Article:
The Joplin Globe, Joplin, MO


January 28, 2013

Your View: ‘Closest thing to perfection’

JOPLIN, Mo. — Please indulge me and let me reminisce about “Stan the Man” Musial.

I remember seeing Stan play for the Springfield, Mo., Cardinals in the old “White City” ballpark at Booneville and Division streets.

That was class C baseball in the Western Association. It was 1941 and he hit 27 doubles, 26 home runs, batted .379 with 94 RBIs in just 87 games. I belonged to the “knothole gang” and would go to day games when my folks turned loose of enough money for a “knothole” ticket.

My father worked for the Springfield Gas and Electric Co. as a lineman, and it was often his duty to install burned-out lights at night games. He would get a pass and take me with him.

As a youngster, I kept a scrapbook of clippings about Stan Musial. Stan was promoted to the Red Wings at Rochester, N.Y. — Triple A baseball. His performance at Rochester was also phenomenal, helping them win the International League crown. Shortly thereafter he received a telegram to report to St. Louis to the big leagues. The rest is phenomenal baseball history.

I was fortunate to see one of the greatest St. Louis Cardinals teams ever at old Sportsman’s Park — the 1942 World Series champs who beat the “hated” Brooklyn Dodgers for the NL pennant and go on to beat the “unbeatable” N.Y. Yankees. That 1942 team I saw consisted of Mort and Walker Cooper as the “battery,” Whitey Kurowski at third, Marty Marion at shortstop, Jimmy Brown at second, Ray Sanders at first, Enos Slaughter in left field, Terry Moore in center field, Stan Musial in right field. What a lineup.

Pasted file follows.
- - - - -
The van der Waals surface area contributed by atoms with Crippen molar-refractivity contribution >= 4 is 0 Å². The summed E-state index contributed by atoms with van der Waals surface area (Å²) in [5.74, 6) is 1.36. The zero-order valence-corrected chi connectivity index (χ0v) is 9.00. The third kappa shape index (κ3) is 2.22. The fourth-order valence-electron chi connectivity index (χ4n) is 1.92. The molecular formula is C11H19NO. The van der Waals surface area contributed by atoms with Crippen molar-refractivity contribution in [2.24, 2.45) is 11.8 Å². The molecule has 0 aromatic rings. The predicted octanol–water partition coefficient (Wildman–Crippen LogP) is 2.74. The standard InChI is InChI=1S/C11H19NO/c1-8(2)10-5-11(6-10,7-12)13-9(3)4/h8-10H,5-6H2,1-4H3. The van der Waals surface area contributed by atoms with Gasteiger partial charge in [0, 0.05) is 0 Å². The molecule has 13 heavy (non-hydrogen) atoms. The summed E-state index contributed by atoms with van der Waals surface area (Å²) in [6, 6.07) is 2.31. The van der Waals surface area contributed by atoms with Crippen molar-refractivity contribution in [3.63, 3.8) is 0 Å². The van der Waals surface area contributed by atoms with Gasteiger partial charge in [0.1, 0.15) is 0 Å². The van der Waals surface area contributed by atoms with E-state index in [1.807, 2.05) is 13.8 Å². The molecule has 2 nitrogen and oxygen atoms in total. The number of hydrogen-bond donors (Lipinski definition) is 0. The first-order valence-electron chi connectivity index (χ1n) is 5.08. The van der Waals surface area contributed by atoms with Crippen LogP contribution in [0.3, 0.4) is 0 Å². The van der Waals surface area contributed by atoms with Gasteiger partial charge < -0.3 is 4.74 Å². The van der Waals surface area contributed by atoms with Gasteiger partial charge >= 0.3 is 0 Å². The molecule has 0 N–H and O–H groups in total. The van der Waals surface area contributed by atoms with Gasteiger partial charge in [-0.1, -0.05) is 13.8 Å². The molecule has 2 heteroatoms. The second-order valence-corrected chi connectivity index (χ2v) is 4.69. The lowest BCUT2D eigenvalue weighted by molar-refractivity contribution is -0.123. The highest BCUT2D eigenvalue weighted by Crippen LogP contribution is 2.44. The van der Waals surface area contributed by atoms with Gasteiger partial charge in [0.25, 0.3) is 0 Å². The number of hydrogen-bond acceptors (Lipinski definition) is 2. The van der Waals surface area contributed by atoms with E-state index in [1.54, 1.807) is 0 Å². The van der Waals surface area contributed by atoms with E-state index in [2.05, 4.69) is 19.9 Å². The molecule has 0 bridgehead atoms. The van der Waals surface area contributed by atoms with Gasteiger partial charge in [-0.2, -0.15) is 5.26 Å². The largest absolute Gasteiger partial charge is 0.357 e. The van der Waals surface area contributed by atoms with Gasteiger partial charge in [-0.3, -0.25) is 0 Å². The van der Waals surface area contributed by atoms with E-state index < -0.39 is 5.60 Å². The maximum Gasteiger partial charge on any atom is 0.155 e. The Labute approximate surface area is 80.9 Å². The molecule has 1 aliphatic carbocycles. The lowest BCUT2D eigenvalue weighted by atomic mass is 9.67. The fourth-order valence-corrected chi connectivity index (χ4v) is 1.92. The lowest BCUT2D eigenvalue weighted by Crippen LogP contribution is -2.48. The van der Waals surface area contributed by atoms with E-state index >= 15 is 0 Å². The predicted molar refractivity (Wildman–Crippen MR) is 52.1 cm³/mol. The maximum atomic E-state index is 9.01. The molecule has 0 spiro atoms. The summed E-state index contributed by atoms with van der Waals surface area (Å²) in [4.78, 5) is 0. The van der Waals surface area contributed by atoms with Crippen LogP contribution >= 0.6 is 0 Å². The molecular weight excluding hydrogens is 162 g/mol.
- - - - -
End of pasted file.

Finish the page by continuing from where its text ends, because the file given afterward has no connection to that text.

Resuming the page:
Rob Rains, in his book “Big Stix, The Greatest Hitters in the History of the Major Leagues,” examines six offensive categories, rating the top 25 on home runs, hits, RBIs, doubles, triples and total bases. He rates Henry Aaron No. 1, Ty Cobb second and Stan Musial third. Ted Williams comes in at 24th and Mickey Mantle doesn’t make the list of the top 25.

Ty Cobb is quoted by Rains in “Big Stix” as saying, “No man has ever been a perfect ballplayer. Stan Musial, however, is the closest thing to perfection in the game today. He’s certainly one of the greatest hitters of all time.” It says even more when one is aware that Mr. Cobb considers himself “the” greatest ballplayer of all time, and had the stats to back it up.

Stan, along with others of his era, played his game without steroids. He never argued with an umpire, never rode opposing players from the dugout. If you want a definitive history of this greatest of all ballplayers, buy the book “Stan the Man, the Life and Times of Stan Musial” by Wayne Stewart, published by Triumph Books.

Paul T. Butler


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